Alumni Events Around the World
Dress Up, Speak Up is a multimedia exhibition exploring the role of costuming, iconography, and performance in constructing Identity and confronting history. With over 35 participating artists representing 22 nationalities, Dress Up, Speak Up delivers a global investigation of these concepts, while reconfiguring, reimagining, and reconstituting history to explore the legacy of European colonialism.
Grantee: Le Dinh Q.
NOW explores how the diversity of current female artistic practice transcends notions of gender difference to offer hybrid perspectives on their socio-political environment. ACC alumni Li Shurui, Ma Quisha and Yin Xiuzhen are some of the most exciting female artists working in mainland China.
From giant installations and elusive sculptural pieces challenging and exploring everyday objects to powerful and other-worldly visual narratives, the huge variety of artworks found throughout the NOW programme, reflects the many viewpoints of artists in the wake of feminist movements of the past.
This exhibition is based on the perception that radical avoidance of food on the one hand, and its excessive consumption on the other, are deviations from the middle way; the two meet up where fine taste ends. Abstaining entirely from food as a performative artistic act that has exceeded its own limits is the core of Franz Kafka’s Hunger Artist. The tale’s hero fasts before an audience of spectators for forty days, until the audience grows bored. The artist continues to fast in a circus cage containing only hay. One day an inspector finds the artist dying under the hay, and asks him why he did not eat.
Grantee: Ozawa Tsuyoshi
Contemporary artist Jean Shin (American, born South Korea 1971) transforms everyday objects—worn-out shoes, fashion remnants, military uniforms—to create dynamic works about connection and belonging. Her installations, often made from donated and discarded materials, raise provocative questions about what, and how, we consume.
On view in this exhibition are six large-scale installations and a video that tell powerful stories about the military, the fashion industry, and Shin’s own Asian American community.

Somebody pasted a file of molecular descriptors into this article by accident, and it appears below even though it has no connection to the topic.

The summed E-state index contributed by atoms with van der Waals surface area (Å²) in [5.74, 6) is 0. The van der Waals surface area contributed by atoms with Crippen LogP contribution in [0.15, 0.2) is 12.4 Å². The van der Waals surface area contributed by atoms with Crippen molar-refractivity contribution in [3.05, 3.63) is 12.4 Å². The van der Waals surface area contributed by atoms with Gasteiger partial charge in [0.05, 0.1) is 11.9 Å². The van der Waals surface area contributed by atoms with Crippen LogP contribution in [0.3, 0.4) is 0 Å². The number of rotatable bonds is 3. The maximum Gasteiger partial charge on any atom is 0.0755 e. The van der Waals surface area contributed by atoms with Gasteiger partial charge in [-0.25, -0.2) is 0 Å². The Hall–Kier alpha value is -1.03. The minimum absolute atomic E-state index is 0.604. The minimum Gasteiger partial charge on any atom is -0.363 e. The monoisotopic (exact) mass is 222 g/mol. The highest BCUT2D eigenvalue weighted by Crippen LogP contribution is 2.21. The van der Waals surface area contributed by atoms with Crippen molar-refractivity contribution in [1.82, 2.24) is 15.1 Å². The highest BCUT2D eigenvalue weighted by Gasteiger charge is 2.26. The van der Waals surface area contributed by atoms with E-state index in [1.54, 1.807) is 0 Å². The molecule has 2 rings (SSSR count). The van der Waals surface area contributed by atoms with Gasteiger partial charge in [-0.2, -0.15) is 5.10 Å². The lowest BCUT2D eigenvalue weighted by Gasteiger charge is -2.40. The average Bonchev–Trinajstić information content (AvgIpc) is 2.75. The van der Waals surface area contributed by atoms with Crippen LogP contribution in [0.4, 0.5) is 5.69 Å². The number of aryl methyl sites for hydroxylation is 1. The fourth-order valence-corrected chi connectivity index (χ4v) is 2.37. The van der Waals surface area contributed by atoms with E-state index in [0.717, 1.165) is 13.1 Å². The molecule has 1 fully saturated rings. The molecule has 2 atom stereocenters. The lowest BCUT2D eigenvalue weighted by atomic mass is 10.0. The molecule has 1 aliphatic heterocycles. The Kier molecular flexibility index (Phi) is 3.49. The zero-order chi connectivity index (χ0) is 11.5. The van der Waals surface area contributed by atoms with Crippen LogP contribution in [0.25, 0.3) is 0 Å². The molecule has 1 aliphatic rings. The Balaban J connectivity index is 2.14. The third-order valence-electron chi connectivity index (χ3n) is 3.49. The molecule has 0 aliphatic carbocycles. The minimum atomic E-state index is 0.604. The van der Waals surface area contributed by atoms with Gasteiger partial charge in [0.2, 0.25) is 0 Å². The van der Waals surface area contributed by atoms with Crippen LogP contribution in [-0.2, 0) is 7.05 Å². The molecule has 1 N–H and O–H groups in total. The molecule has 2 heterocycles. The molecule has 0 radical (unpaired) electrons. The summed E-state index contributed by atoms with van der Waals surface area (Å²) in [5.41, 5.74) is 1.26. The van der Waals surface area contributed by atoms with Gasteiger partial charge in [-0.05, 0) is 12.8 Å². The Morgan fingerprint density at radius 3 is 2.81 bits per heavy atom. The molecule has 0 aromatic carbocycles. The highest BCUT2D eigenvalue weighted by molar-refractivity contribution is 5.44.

Grantee: Jean Shin
Seeing is something most of us take for granted. Yet, to consciously see is surprisingly difficult, and as a result, we tend to miss much of what there is to see. An art museum is a place for “seeing,” “admiring,” and “thinking about” artworks. To the visitors to this exhibition, whether they normally enjoy viewing artworks or find it difficult, we would like to say, “First of all, begin by seeing well.” The exhibition “Adventures in ‘Seeing’” starts there.Open yourself to the artwork a little more than usual. Stand and view it 10 seconds longer than usual. After viewing it thoroughly, relax and view it a little more. Doing so, you will begin to see details you had not noticed, and your imagination will have time to come into play. Discoveries, surprises, and new feelings will come to you in an experience really no different from an adventure story.
Grantee: Suzuki Hiraku
SUPERPOSITION: Equilibrium & Engagement, curated by Artistic Director Mami Kataoka, presents the work of 70 artists and artist collectives from 35 countries at the Art Gallery of New South Wales, Artspace, Carriageworks, Cockatoo Island, Museum of Contemporary Art Australia, Sydney Opera House and 4A Centre for Contemporary Asian Art.
The Biennale of Sydney is located on the traditional lands of the Gadigal people of the Eora nation. The Biennale acknowledges the traditional custodians of the land and pay respect to Elders, both past and present.
Leading 20th century photographer William Klein had a decisive influence on modern visual culture with his expression that went beyond genres such as photography, movies, design and fashion, and his works capturing the cities of the world, including New York, Rome, Moscow, Tokyo, Paris, etc. In this exhibition, 21_21 DESIGN SIGHT introduces the city vision of Klein and Japanese and Asian photographers trying to examine the cities and people of the 21st century with a fresh perspective and greatly transcend the frames of conventional photos.
What would our world look like 32 years from now? Over fifty international and Taiwanese artists will seek to uncover the future through art at this first joint venture by the Royal Museums of Fine Arts of Belgium and the National Taiwan Museum of Fine Arts.